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  • 7 Wharton and Cather
  • Elsa Nettels

Highlights of the year's scholarship are Janis Stout's fine literary biography of Cather and comprehensive books on Wharton by Hildegarde Hoeller and Claire Preston. Regularly scheduled conferences sponsored by the Wharton and Cather organizations continue to initiate scholarly projects, resulting this year in two collections of essays on Cather. Ongoing efforts to relate Wharton and Cather to the literary movements of realism, sentimentalism, and modernism accompany studies of their relation to their literary predecessors and contemporaries. The impact of cultural studies remains strong, as seen in critics' interest in the novelists' attitudes toward popular culture and the mass media; in their dealings with agents, publishers, and magazine editors; and in the political and social implications of their literary art. A number of the novels, notably The House of Mirth, The Age of Innocence, The Professor's House, and Sapphira and the Slave Girl, stimulate controversy centering on the meaning of the protagonists' acts and relationships.

i Edith Wharton

a. Books, Letters, Bibliography

Hildegard Hoeller's Edith Wharton's Dialogue with Realism and Sentimental Fiction (Florida) proposes that Wharton's fiction, throughout her career, draws upon and also critiques "two competing traditions": realism, championed by male critics such as Howells and James, and sentimentalism, identified with women's domestic fiction and customarily dismissed as inferior to realism. Challenging the prevailing view, Hoeller argues that sentimentalism in Wharton's fiction is not an artistic flaw, as many reviewers and critics have claimed, but an essential element deriving from the literary tradition best able to express "female passion and love" and evoke sympathy for the oppressed. [End Page 123] Chapters on Wharton's juvenile novelette Fast and Loose, The House of Mirth, The Glimpses of the Moon, The Mother's Recompense, and several stories and novellas over illuminating insights. The analysis of the "sentimental subtext" in The House of Mirth is particularly impressive. Hoeller's definitions of "sentimental," however, are not always consistent. This treacherous term occasionally shifts from the descriptive to the pejorative, and Hoeller herself appears to value realism over sentimentality, as when she refers to the "sentimental fictions" and the "sentimental delusions" of the Lansings in The Glimpses of the Moon.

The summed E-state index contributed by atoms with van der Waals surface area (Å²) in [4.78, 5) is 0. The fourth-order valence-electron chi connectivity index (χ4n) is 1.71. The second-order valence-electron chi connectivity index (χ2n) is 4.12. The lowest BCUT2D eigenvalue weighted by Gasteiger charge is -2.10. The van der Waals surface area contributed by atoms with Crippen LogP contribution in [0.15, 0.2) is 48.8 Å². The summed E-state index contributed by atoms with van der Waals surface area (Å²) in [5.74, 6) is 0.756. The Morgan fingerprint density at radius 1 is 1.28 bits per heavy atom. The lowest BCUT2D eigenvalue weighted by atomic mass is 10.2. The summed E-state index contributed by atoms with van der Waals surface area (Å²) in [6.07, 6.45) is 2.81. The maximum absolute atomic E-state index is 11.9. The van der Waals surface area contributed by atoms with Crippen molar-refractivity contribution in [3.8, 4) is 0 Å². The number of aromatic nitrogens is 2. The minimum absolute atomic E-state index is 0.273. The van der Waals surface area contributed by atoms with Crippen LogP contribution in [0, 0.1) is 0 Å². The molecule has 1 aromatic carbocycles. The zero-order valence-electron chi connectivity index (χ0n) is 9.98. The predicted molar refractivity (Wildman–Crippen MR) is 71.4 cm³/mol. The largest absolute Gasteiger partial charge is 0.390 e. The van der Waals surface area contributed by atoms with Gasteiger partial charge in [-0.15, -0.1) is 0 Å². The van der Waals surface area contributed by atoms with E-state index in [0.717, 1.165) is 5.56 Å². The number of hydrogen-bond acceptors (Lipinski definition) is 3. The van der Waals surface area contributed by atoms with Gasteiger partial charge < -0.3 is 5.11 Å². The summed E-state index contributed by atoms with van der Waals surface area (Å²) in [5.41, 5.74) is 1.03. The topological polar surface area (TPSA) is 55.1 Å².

Many critics have analyzed Wharton's portrayals of New York society, but Claire Preston's stimulating book, Edith Wharton's Social Register (Macmillan), goes beyond earlier studies in showing how Wharton transformed social codes and conventions into narrative strategies for the construction of character and plot. Incisive analyses of The House of Mirth, The Custom of the Country, and The Age of Innocence reveal the innumerable ways by which societies reinforce a "binary system" that creates boundaries or "tribal enclosures" separating insiders from outsiders, the acceptable from the unacceptable. Some of Preston's statements about individual characters are questionable, e.g., her dismissal of May Welland in The Age of Innocence as "vacuous" and of "minimal complexity," comparable in her vacancy to Undine Spragg. But blind spots are rare and do not invalidate the central insight of the book, that the "restrictions and inhibitions" of the society that Wharton escaped gave her a "a coherent design," a framework in which to demonstrate the effects of conformity and rebellion.

An attractive picture of Wharton's friendship with a younger writer emerges in Yrs Ever Affy: The Correspondence of Edith Wharton and Louis Bromfield, ed. Daniel Bratton (Mich. State), which publishes 33 letters exchanged by the two novelists between 1931 and 1937. As Bratton notes in his introduction, the strongest bonds between them were their love of France and French culture and their passion for gardening. In her letters Wharton also offered critical appreciation of Bromfield's work and sought his advice in negotiating with magazine editors about the sale of her fiction. The volume also publishes for the first time an extended tribute to Wharton by Bromfield and an unfinished essay by Wharton on "Gardening in France."

Another letter by Wharton, written in 1935 to her cousin LeRoy King in reply to his letter of sympathy on the death of her sister-in-law, Mary Cadwalader Jones, is published for the first time in David H. Porter's "'O [End Page 124...


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